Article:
Introduction to Object-Oriented Programming

Although the first week of the Metis Ruby on Rails course has been much less intense than I’d expected, the first week has been a somewhat jolting dive into object-oriented programming. Before the class started, the bits of Ruby I’d done were just lines of code. I thought classes were for CSS, methods were just words that did cool things to variables, and objects were for special uses of Python or Java.

Arrays, hashes, strings, numbers, variables, and performing basic functions on them are the easy bits. I’ve had a lot more difficulty wrapping my head around objects and what to do with them.

We jumped into using objects on Day One, when we created a simple guessing game. The computer picks a random number between one and ten, and you try to guess what it is (until you get it wrong three times). Then we added the ability to play multiple rounds, and to end the game by telling you how many times you won, as well as the depressingly-close-to-three average number of guesses per round.

This game uses at least a Game class and a Round class, and muliple methods, or chunks of useful code, within each of them. There’s only one game, or one game object, each time you run the program, but there are multiple rounds, or multiple instances of the round object. Or more, multiple round objects. The Game class must introduce the game, run the rounds, count the total scores, and announce the scores at the end. This means that the class should contain at least a welcome method, a loop that creates and starts each round, a scoring method, and an ending method.

The Round class, meanwhile, must choose a random number, ask for guesses, tally guesses to be calculated in the average, evaluate guesses, and respond. It gets to have a method for each step, and a loop that runs the guess/tally/evaluation/response pieces three times, unless the loop is broken by a correct guess. (Which then starts a new round, unless the game has already looped through the Round class five times.)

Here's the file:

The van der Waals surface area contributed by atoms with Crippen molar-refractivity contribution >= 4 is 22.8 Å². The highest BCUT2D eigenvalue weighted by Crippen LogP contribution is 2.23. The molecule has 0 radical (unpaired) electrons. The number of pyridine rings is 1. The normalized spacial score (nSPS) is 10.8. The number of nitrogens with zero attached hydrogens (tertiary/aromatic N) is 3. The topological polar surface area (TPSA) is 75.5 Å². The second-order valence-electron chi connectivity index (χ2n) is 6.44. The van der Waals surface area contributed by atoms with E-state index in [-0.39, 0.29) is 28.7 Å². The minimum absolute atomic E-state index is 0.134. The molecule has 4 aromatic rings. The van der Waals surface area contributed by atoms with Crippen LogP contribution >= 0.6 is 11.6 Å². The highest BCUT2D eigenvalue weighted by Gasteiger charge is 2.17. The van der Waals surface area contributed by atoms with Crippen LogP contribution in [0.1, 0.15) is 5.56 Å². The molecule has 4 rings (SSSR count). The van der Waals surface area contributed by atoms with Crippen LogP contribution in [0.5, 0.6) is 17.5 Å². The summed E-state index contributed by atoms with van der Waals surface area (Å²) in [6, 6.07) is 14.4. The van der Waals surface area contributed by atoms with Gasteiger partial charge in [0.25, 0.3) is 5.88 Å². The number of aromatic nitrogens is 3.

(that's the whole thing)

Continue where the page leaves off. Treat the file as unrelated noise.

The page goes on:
After my initial dismay about cutting a program into pieces, the part I struggled with was understanding how the rounds worked as objects, and more specifically, getting the two classes to communicate on the guess count. Having the game count and total the wins on its own was simple, but the game kept counting only one guess for each round (definitely not accurate). In the end, the solution was adding a method to the Round class that simply pointed to the variable collecting the guess tally, and then, in the loop within the Game class, calling said method on each instance of the Round class.

On the first day, the idea of having an object (a class) that’s also multiple objects (each instance), was incredibly confusing. A few days later, it makes a whole lot more sense, though I still have to fight my inclination to keep the numbers of classes and methods as small as I can get away with. It’s only been a week though, and I’ve come a pretty long way. My little music database solution has six whole methods, accurate names, and appropriate spacing that I did entirely without help or pointed suggestions!

I’m excited to have started looking at data, and I can’t wait for next week, when we start working with SQL, HTTP, gems, and Sinatra. I think having a less limited view of the use of code will help, and I’m eager to start moving towards work that has more real-life applications. Check back next week, and I’ll try to improve my blog game as well as my distaste for classes.